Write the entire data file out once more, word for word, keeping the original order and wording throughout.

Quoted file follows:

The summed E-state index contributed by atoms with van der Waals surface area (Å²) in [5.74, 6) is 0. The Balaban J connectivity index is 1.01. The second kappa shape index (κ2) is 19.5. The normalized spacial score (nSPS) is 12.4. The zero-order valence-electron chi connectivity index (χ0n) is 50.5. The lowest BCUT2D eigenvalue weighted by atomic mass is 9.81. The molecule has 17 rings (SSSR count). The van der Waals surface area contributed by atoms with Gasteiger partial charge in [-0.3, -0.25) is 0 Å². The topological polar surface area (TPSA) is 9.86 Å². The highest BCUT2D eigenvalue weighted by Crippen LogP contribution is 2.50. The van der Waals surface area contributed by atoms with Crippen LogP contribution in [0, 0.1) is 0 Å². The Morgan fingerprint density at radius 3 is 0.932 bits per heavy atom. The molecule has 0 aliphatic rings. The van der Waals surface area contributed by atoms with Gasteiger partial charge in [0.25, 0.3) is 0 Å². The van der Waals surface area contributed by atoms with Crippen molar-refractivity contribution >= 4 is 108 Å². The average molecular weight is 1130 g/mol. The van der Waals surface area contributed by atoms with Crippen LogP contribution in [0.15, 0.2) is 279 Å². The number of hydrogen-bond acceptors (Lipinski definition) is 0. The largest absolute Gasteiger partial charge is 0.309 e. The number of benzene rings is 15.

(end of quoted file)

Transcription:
The summed E-state index contributed by atoms with van der Waals surface area (Å²) in [5.74, 6) is 0. The Balaban J connectivity index is 1.01. The second kappa shape index (κ2) is 19.5. The normalized spacial score (nSPS) is 12.4. The zero-order valence-electron chi connectivity index (χ0n) is 50.5. The lowest BCUT2D eigenvalue weighted by atomic mass is 9.81. The molecule has 17 rings (SSSR count). The van der Waals surface area contributed by atoms with Gasteiger partial charge in [-0.3, -0.25) is 0 Å². The topological polar surface area (TPSA) is 9.86 Å². The highest BCUT2D eigenvalue weighted by Crippen LogP contribution is 2.50. The van der Waals surface area contributed by atoms with Crippen LogP contribution in [0, 0.1) is 0 Å². The Morgan fingerprint density at radius 3 is 0.932 bits per heavy atom. The molecule has 0 aliphatic rings. The van der Waals surface area contributed by atoms with Gasteiger partial charge in [0.25, 0.3) is 0 Å². The van der Waals surface area contributed by atoms with Crippen molar-refractivity contribution >= 4 is 108 Å². The average molecular weight is 1130 g/mol. The van der Waals surface area contributed by atoms with Crippen LogP contribution in [0.15, 0.2) is 279 Å². The number of hydrogen-bond acceptors (Lipinski definition) is 0. The largest absolute Gasteiger partial charge is 0.309 e. The number of benzene rings is 15.